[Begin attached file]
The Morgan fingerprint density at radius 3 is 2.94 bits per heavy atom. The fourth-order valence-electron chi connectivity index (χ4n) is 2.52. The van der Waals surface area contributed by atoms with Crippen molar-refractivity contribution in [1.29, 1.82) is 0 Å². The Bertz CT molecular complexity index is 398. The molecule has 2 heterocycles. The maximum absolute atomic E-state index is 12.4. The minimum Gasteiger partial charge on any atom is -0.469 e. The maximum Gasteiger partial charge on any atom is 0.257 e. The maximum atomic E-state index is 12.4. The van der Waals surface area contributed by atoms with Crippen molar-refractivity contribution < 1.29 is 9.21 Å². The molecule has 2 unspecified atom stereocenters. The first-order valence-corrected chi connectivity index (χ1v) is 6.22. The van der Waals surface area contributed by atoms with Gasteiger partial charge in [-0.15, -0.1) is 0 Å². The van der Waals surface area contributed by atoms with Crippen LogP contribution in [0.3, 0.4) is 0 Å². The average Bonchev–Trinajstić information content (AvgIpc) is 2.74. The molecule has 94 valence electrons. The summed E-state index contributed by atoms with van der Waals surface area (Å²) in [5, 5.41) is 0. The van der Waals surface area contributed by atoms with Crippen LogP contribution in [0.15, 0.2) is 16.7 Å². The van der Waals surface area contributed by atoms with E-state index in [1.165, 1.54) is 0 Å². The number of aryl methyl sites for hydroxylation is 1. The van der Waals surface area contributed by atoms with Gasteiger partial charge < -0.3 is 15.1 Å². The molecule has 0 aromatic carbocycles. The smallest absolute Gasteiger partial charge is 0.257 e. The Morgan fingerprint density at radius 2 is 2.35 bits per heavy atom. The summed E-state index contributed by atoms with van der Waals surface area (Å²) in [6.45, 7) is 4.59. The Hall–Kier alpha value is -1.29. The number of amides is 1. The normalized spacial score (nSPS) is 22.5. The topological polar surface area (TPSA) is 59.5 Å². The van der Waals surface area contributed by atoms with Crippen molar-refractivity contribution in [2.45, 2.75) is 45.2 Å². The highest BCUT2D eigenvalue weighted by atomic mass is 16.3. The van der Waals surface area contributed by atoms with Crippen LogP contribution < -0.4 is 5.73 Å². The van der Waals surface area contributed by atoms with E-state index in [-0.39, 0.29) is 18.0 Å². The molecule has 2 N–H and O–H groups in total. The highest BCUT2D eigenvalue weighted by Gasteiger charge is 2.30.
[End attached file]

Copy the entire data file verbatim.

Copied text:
The Morgan fingerprint density at radius 3 is 2.94 bits per heavy atom. The fourth-order valence-electron chi connectivity index (χ4n) is 2.52. The van der Waals surface area contributed by atoms with Crippen molar-refractivity contribution in [1.29, 1.82) is 0 Å². The Bertz CT molecular complexity index is 398. The molecule has 2 heterocycles. The maximum absolute atomic E-state index is 12.4. The minimum Gasteiger partial charge on any atom is -0.469 e. The maximum Gasteiger partial charge on any atom is 0.257 e. The maximum atomic E-state index is 12.4. The van der Waals surface area contributed by atoms with Crippen molar-refractivity contribution < 1.29 is 9.21 Å². The molecule has 2 unspecified atom stereocenters. The first-order valence-corrected chi connectivity index (χ1v) is 6.22. The van der Waals surface area contributed by atoms with Gasteiger partial charge in [-0.15, -0.1) is 0 Å². The van der Waals surface area contributed by atoms with Crippen LogP contribution in [0.3, 0.4) is 0 Å². The average Bonchev–Trinajstić information content (AvgIpc) is 2.74. The molecule has 94 valence electrons. The summed E-state index contributed by atoms with van der Waals surface area (Å²) in [5, 5.41) is 0. The van der Waals surface area contributed by atoms with Crippen LogP contribution in [0.15, 0.2) is 16.7 Å². The van der Waals surface area contributed by atoms with E-state index in [1.165, 1.54) is 0 Å². The number of aryl methyl sites for hydroxylation is 1. The van der Waals surface area contributed by atoms with Gasteiger partial charge < -0.3 is 15.1 Å². The molecule has 0 aromatic carbocycles. The smallest absolute Gasteiger partial charge is 0.257 e. The Morgan fingerprint density at radius 2 is 2.35 bits per heavy atom. The summed E-state index contributed by atoms with van der Waals surface area (Å²) in [6.45, 7) is 4.59. The Hall–Kier alpha value is -1.29. The number of amides is 1. The normalized spacial score (nSPS) is 22.5. The topological polar surface area (TPSA) is 59.5 Å². The van der Waals surface area contributed by atoms with Crippen molar-refractivity contribution in [2.45, 2.75) is 45.2 Å². The highest BCUT2D eigenvalue weighted by atomic mass is 16.3. The van der Waals surface area contributed by atoms with Crippen LogP contribution < -0.4 is 5.73 Å². The van der Waals surface area contributed by atoms with E-state index in [-0.39, 0.29) is 18.0 Å². The molecule has 2 N–H and O–H groups in total. The highest BCUT2D eigenvalue weighted by Gasteiger charge is 2.30.